The exact length will vary significantly depending on the subject and specific requirements set by your university or department.

While a thesis may be shorter than a dissertation, it will still require a significant amount of research and analysis. And sometimes it is easier to write words than to try and condense what you are trying to say into a smaller thesis.

If you want to know more about how long a thesis or dissertation as you can check out my other article – click here – it will give you all of the juicy data.

It is important to thoroughly develop your argument and provide sufficient detail to support your claims. To ensure that you have covered all necessary information, it is best to consult with faculty members or colleagues who have gone through the dissertation or thesis process before.

How long should a master’s thesis be? Tips on how to write

A master’s thesis can be a huge undertaking and should not be taken lightly.

It is important to understand that there is no one-size-fits-all answer for how long a Masters thesis should be. My thesis is 60 pages long however a more theoretical thesis may be much shorter.

It is much better to break down the thesis into sections and make sure that you provide enough information to satisfy a reviewer. That focus on length rather focus on making pass peer-review for your subject.

It should include:

  1. a title page,
  2. table of contents,
  3. introduction, including a literature review
  4. main body, presenting all of your results and findings in a logical fashion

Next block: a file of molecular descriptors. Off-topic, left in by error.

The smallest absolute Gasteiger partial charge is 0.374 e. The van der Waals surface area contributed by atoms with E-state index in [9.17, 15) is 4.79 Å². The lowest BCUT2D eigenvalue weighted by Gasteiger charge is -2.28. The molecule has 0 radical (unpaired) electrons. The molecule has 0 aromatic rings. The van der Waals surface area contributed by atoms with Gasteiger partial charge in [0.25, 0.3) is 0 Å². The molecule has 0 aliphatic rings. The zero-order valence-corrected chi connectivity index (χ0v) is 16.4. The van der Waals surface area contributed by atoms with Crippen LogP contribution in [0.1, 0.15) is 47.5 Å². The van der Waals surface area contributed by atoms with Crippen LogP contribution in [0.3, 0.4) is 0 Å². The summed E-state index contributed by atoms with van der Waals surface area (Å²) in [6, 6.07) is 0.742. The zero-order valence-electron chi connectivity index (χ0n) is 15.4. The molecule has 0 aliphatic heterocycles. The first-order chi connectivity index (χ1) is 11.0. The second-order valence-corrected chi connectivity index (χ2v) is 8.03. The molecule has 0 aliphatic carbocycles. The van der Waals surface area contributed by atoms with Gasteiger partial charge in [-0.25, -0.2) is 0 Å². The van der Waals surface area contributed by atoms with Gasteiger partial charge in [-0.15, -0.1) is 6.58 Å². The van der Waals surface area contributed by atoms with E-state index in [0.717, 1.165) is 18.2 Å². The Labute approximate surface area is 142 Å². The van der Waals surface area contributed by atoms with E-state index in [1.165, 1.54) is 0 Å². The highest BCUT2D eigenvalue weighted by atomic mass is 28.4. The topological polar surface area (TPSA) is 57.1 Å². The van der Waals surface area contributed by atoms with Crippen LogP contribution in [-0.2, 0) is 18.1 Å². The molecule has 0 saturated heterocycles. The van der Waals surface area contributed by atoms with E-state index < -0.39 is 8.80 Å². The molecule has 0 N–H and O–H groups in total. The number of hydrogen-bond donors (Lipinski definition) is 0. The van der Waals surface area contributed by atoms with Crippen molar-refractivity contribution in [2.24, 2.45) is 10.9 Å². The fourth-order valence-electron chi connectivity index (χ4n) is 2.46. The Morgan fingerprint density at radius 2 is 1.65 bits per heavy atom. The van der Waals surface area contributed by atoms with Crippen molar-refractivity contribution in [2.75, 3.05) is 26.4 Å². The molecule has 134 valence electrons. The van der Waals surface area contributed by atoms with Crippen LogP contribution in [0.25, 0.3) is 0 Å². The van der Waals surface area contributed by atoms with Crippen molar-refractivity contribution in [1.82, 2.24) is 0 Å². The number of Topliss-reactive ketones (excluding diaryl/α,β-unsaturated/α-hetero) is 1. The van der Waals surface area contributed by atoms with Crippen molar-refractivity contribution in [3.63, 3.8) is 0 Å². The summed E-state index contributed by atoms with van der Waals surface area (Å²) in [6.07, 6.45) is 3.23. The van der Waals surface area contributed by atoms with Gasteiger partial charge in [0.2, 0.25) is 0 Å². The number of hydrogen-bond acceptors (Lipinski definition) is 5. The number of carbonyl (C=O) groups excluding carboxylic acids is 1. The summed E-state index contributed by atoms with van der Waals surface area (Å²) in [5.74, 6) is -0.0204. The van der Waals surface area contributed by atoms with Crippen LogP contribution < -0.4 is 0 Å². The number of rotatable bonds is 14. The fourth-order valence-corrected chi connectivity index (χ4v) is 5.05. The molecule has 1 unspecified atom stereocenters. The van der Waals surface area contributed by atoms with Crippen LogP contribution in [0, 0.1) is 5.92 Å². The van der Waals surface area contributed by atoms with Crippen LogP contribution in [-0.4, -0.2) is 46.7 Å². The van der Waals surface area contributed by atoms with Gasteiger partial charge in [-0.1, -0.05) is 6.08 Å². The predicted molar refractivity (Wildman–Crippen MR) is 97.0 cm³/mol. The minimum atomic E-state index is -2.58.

5. conclusion and discussions
  6. references.
  7. Appendices (optional)

Depending on the subject matter and the research methodology used, some theses may be longer than others.

As a general rule of thumb, most master’s theses are between 50 and 100 pages in length including citations.

Writing a master’s thesis can be an intimidating task but it doesn’t have to be too daunting if you start writing early and break down your project into smaller chunks.

I always start with the heading outline and you can check out my exact process in my YouTube video, below.

Make sure you review all guidelines given by your supervisor or instructor before starting your thesis so that you will have an idea of what needs to be included in order to fulfill all criteria successfully.

What is writing a masters thesis like? 

From experience I can tell you that writing a master’s thesis can be both exciting and daunting.

That is because the skills to complete a thesis without losing your mind are not specifically taught in undergraduate.

It requires dedication, focus, and hard work to complete a successful thesis. Many students find themselves combating imposter syndrome as they write because there are many stages where you feel like your writing is rubbish and you are not clever enough.

However, with continual improvements and feedback from your supervisor, you’ll be able to overcome this hurdle and if it is good enough you supervisor – it is good enough for you.